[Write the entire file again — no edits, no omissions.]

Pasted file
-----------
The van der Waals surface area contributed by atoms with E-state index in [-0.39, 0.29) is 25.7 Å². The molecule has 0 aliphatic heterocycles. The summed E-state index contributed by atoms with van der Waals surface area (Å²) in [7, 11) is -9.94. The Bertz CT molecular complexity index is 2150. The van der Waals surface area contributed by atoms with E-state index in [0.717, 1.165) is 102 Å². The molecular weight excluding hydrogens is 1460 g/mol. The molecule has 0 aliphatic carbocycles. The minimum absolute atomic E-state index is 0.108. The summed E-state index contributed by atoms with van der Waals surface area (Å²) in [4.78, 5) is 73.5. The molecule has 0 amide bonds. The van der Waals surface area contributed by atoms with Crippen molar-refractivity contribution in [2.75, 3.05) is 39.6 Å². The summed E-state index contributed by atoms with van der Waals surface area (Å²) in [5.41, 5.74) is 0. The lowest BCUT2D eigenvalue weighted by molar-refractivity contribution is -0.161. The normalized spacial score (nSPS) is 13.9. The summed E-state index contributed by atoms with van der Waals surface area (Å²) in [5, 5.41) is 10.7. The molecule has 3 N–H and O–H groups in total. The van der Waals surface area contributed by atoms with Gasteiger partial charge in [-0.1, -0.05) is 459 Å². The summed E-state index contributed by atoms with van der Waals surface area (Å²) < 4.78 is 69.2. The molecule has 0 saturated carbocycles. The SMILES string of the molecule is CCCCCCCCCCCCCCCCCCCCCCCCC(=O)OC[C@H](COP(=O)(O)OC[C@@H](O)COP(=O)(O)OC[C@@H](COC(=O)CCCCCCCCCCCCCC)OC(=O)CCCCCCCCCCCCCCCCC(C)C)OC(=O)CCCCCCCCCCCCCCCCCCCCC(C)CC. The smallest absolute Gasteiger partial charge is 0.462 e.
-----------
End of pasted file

The van der Waals surface area contributed by atoms with E-state index in [-0.39, 0.29) is 25.7 Å². The molecule has 0 aliphatic heterocycles. The summed E-state index contributed by atoms with van der Waals surface area (Å²) in [7, 11) is -9.94. The Bertz CT molecular complexity index is 2150. The van der Waals surface area contributed by atoms with E-state index in [0.717, 1.165) is 102 Å². The molecular weight excluding hydrogens is 1460 g/mol. The molecule has 0 aliphatic carbocycles. The minimum absolute atomic E-state index is 0.108. The summed E-state index contributed by atoms with van der Waals surface area (Å²) in [4.78, 5) is 73.5. The molecule has 0 amide bonds. The van der Waals surface area contributed by atoms with Crippen molar-refractivity contribution in [2.75, 3.05) is 39.6 Å². The summed E-state index contributed by atoms with van der Waals surface area (Å²) in [5.41, 5.74) is 0. The lowest BCUT2D eigenvalue weighted by molar-refractivity contribution is -0.161. The normalized spacial score (nSPS) is 13.9. The summed E-state index contributed by atoms with van der Waals surface area (Å²) in [5, 5.41) is 10.7. The molecule has 3 N–H and O–H groups in total. The van der Waals surface area contributed by atoms with Gasteiger partial charge in [-0.1, -0.05) is 459 Å². The summed E-state index contributed by atoms with van der Waals surface area (Å²) < 4.78 is 69.2. The molecule has 0 saturated carbocycles. The SMILES string of the molecule is CCCCCCCCCCCCCCCCCCCCCCCCC(=O)OC[C@H](COP(=O)(O)OC[C@@H](O)COP(=O)(O)OC[C@@H](COC(=O)CCCCCCCCCCCCCC)OC(=O)CCCCCCCCCCCCCCCCC(C)C)OC(=O)CCCCCCCCCCCCCCCCCCCCC(C)CC. The smallest absolute Gasteiger partial charge is 0.462 e.